COVID-19 Evidence Alerts
from McMaster PLUSTM

Current best evidence for clinical care (more info)

Prognosis Capobianco G, Saderi L, Aliberti S, et al. COVID-19 in pregnant women: A systematic review and meta-analysis. Eur J Obstet Gynecol Reprod Biol. 2020 Sep;252:543-558. doi: 10.1016/j.ejogrb.2020.07.006. Epub 2020 Jul 16.

OBJECTIVE: Coronavirus disease 2019 (COVID-19) is a novel infectious disease caused by the severe acute respiratory syndrome coronavirus 2 (SARS-CoV-2). Several reports highlighted the risk of infection and disease in pregnant women and neonates. To assess the risk of clinical complications in pregnant women and neonates infected with SARS-CoV-2 carrying out a systematic review and meta-analysis of observational studies.

DATA SOURCES: Search of the scientific evidence was performed using the engines PubMed and Scopus, including articles published from December 2019 to 15 April 2020.

STUDY ELIGIBILITY CRITERIA: Only observational studies focused on the assessment of clinical outcomes associated with pregnancy in COVID-19 women were selected.

STUDY APPRAISAL AND SYNTHESIS METHODS: The first screening was based on the assessment of titles and abstracts, followed by the evaluation of full-texts. Qualitative variables were summarized with frequencies, whereas quantitative variables with central and variability indicators depending on their parametric distribution. Forest plots were used to describe point estimates and in-between studies variability. Study quality assessment was performed.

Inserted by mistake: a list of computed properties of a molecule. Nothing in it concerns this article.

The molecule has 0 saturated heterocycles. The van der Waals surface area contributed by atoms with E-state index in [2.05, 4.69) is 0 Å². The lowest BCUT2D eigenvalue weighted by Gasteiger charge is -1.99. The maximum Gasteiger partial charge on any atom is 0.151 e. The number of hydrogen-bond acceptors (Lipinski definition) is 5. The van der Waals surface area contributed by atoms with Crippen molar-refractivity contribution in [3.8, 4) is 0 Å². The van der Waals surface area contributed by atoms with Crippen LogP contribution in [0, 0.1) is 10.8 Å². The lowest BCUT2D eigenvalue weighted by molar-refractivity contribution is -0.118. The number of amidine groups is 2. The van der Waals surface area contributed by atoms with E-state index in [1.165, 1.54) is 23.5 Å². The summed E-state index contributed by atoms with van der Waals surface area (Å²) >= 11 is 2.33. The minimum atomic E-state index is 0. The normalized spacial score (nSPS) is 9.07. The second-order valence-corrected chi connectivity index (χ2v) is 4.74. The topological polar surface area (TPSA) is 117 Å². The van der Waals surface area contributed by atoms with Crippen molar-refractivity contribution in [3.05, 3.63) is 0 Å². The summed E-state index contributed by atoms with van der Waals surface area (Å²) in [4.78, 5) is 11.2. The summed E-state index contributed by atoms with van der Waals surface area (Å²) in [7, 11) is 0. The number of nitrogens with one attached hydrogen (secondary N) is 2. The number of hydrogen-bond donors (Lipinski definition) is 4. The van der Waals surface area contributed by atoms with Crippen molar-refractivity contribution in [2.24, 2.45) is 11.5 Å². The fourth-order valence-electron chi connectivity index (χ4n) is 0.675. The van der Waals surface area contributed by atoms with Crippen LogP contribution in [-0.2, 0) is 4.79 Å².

RESULTS: Thirteen studies were selected. All of them were carried out in China. The mean (SD) age and gestational age of pregnant women were 30.3 (1.5) years and 35.9 (2.9) weeks, respectively. The mean (SD) duration from the first symptoms to the hospital admission and to labour were 5.5 (2.0) and 9.5 (8.7) days, respectively. Patients mainly complained of fever and cough (pooled (95 % CI) proportions were 76.0 % (57.0 %-90.0 %) and 38.0 (28.0 %-47.0 %), respectively). Several antibiotics, antivirals, and corticosteroids were prescribed in different combinations. The pooled prevalence of maternal complications and of caesarean section were 45.0 % (95 % CI: 24.0 %-67.0 %) and 88.0 % (95 %CI: 82.0 %-94.0 %). A proportion of pregnant women less than 20 % were admitted to ICU. The pooled proportion of preterm infants was 23.0 % (95 %CI: 11.0 %-39.0 %). The most frequent neonatal complications were pneumonia and respiratory distress syndrome. The pooled percentage of infected neonates was 6.0 % (95 %CI: 2.0 %-12.0 %).

CONCLUSIONS: The present study suggests a high rate of maternal and neonatal complications in infected individuals. However, the current scientific evidence highlights a low risk of neonatal infection. Multicentre, cohort studies are needed to better elucidate the role of SARS-CoV-2 during pregnancy.

Discipline / Specialty Area Score
Infectious Disease
Pediatric Neonatology
Family Medicine (FM)/General Practice (GP)
Comments from MORE raters

Family Medicine (FM)/General Practice (GP) rater

As we research further the effects of SARS-CoV-2 in pregnant women, I find interesting the lack of confirmed diagnosis with RT-PCR in Nasopharyngeal swabs, serology IgM or IgG in these observational studies, or the previous health status of this women. It could be due to the time when they were studied. However, as it's more information regarding the amount of viral load affecting the severity of the disease COVID-19, this data could help establish strategies in public health policies and algorithms to treat the complications observed.

Obstetrics rater

Althogh this is a very useful report, the biological behaviour of the SARS-CoV-2 and its pathogenesis seems to vary from one population to another. This metaanalysis only included studies done in China. A follow-up systemic review that includes reports from other countries should have greater generalizability.